The Gregorian Calendar states that, just a few days ago, we switched from the year 2016 AD to 2017 AD. Given the assigned significance of this event by much of this world, many people use this period of time to assign themselves goals for the coming year (2017) under the label of New Year's Resolutions. Because studies have shows that the vast, vast majority of people fall short of meeting these resolutions, the current author would like to present a cure. When asked if one has any New Year's Resolutions in early January, it might be pertinent to suggest that this year, one is celebrating Chinese New Years, and thus has well over a month before the year changes and any resolutions must be made, thus freeing one from the burden of creating unachievable goals.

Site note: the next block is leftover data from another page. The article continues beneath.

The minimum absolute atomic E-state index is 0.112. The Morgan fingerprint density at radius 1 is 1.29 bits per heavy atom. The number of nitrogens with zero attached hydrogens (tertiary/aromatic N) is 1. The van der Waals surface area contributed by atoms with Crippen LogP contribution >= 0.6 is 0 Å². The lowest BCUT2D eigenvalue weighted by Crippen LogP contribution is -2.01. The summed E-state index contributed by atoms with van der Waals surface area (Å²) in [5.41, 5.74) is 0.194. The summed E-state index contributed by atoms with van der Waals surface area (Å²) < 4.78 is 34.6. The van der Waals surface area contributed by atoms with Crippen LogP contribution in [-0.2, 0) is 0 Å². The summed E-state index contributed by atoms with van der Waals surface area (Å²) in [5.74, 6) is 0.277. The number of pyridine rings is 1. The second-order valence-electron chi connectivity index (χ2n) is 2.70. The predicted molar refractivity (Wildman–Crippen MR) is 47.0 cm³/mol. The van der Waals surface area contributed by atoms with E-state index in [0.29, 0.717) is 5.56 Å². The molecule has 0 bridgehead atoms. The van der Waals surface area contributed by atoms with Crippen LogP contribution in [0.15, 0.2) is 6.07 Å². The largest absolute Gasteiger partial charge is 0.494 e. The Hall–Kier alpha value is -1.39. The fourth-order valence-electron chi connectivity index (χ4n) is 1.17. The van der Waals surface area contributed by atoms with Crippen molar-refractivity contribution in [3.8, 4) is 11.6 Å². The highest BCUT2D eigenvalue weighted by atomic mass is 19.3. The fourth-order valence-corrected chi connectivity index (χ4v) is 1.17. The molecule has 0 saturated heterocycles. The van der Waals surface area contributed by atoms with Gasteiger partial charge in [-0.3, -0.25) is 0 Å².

Of course, one must, then, once Chinese New years comes around, simply point out that one does not celebrate it, and instead falls in line with much of the world's acceptance of the Gregorian Calendar. By constantly moving the goalposts as such, and, ideally, avoiding the uncomfortable possibility of someone remembering your previous commitments to a certain holiday, one can free themselves from ever having to set a goal that can not be achieved, thus preventing at least one source of disappointment, in an existence that is already full of them.